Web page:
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Director Johannes Roberts Talks Making Resident Evil: Welcome To Raccoon City

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After the first Resident Evil film series grossed more than $ 1 billion in box office revenue, production company Constantine Films is set to reboot its biggest film franchise. But where the original series deviated significantly from the source material, new director Johannes Roberts – known for his work on 47 meters lower and Aliens: prey at night – wants to honor Capcom’s original games with its new film, Resident Evil: Welcome to Raccoon City. We caught up with Roberts to ask him how it went to bring the first two games to life.

Game Informer: What is your relationship with the Resident Evil series?

Johannes Roberts: I kind of entered the game franchise as an observer rather than a player. The game was so huge. It really was the first time you had something cinematic and scary. I’ve always been a horror fool and [a] horror cinema nut. It was so funny to see this thing that was so totally in love with the same things that I was in love with. I used to watch people play it [laughs]. I would just be obsessed with it. The techniques, the horror techniques that they were using, it was so scary.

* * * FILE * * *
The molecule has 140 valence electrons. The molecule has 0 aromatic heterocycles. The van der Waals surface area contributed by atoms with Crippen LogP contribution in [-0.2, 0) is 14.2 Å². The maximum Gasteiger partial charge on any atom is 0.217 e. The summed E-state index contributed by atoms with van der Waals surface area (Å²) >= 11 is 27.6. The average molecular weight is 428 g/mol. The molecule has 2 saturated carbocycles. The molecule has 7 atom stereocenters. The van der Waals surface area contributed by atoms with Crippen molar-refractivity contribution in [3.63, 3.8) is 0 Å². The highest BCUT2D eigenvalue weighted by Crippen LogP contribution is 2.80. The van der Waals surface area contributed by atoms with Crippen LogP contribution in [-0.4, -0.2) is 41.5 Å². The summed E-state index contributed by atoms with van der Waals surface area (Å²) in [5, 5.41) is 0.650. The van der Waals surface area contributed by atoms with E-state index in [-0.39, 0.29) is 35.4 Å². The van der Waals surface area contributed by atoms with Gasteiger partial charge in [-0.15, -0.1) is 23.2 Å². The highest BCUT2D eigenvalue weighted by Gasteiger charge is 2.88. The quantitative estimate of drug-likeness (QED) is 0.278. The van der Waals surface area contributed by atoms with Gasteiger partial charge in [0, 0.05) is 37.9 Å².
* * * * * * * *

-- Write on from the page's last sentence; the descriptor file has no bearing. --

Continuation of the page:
IG: The reason I’m asking the question, those early games, camera angles were born out of technical limitations, but they were very cinematic. You’ve made several horror movies at this point. Would you say there was a specific influence on your Resident Evil movies?

JR: Two things have kind of crossed my career causing horror. First, it is about going through the doors. I made a movie called Outside the door. That “What’s on the other side of the door?” Sort of thing. And you opened that door, and you wouldn’t know what you were going to get yourself into. [Resident Evil games] really sort of played heavily on it – and obviously because of technical limitations, as everything should load into the next beat. But it really created a suspense there. And then also this thing that we certainly used in the movie, but that I certainly used a lot anyway, is it this thing of characters coming out of the screen and not following them? [laughs]. It’s a really weird thing. I obviously went back and played these games when I started rebooting this movie, and it’s so weird – now we’re in a world where you’re the character, and you’re moving through the character and all. To have this weird thing where you just disappear off the screen, and you don’t really know what’s going on around the corner, it’s such a weird thing and actually quite scary.